Patrice Banks is Putting Women in the Driver’s Seat

DENVER AND UPPER DARBY, PENNSYLVANIA VIA EMAIL—Women have been passengers in the romance between men and their cars for too long. Cars are fast, dangerous machines, a symbol of freedom, something to be mastered and in most cultures synonymous with masculinity. Cars, we’ve been wrongly taught, are the territory of men and that women are largely incapable of driving them let alone maintaining or repairing them. But Patrice Banks, owner of Girls Auto Clinic in Upper Darby, Pennsylvania and an engineer turned mechanic, wants to change that. Girls Auto Clinic, an auto repair shop, is staffed entirely by women and designed to cater to women clients. While your car is getting a tune-up you can visit the onsite Clutch Beauty Bar for a manicure or blowout, and if you want to learn how to change a tire, Girls Auto Clinic offers workshops that people come from as far away as Washington D.C to attend. Ms. Banks’s work extends beyond the garage doors. She writes a blog, manages a Facebook community, teaches workshops—all geared to empower women in life and in their relationship with their cars, creating what she dubs #sheCANics. Her book “Girls Auto Clinic Glove Box Guide” is a handy do-it-herself guide to all things automobile. She-files co-founder Kristin Kirsch Feldkamp recently interviewed Ms. Banks over email. EXCERPTS:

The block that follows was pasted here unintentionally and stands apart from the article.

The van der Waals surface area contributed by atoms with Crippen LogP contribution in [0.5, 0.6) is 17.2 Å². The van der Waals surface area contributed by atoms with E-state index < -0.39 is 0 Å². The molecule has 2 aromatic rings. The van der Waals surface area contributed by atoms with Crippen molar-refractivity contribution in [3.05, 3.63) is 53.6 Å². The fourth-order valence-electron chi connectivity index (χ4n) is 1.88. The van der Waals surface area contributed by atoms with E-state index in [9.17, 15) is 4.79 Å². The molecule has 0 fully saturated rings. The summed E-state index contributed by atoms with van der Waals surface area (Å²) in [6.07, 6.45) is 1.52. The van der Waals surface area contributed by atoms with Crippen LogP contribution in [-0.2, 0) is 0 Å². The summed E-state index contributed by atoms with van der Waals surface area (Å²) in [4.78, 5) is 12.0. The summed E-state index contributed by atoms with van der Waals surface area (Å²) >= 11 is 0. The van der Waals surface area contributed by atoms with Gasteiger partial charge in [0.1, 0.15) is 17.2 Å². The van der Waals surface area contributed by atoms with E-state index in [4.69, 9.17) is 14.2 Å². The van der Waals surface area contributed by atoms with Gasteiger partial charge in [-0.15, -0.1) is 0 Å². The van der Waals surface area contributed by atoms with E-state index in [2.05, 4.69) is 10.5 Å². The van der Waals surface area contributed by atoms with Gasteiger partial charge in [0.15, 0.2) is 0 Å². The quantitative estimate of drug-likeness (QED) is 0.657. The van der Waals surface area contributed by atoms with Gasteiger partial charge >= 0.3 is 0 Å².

Kirsch Feldkamp: You were a well-paid engineer at DuPont. What prompted you to leave your career to open Girls Auto Clinic? 

Patrice Banks: Originally, the idea wasn’t to open a shop; the initial idea was to educate women on topics that they usually felt they needed a guy’s help with. I asked everyone what those things were, and overwhelmingly, the answer was “my car.” Initially, I was just looking for a female mechanic to educate me, so that I in turn could educate more women through workshops. But I could not find a female mechanic in my area. [So] I decided to enroll in school — still at this point, not planning to open a shop — so that I could get the knowledge I needed. I started holding workshops while I was in school. When I saw a gap in the way the industry catered to its customers, I knew there was something I could and needed to do to fill that gap and empower women through their vehicles. I got the idea for a shop with all female mechanics and I decided to leave my job and pursue this full time.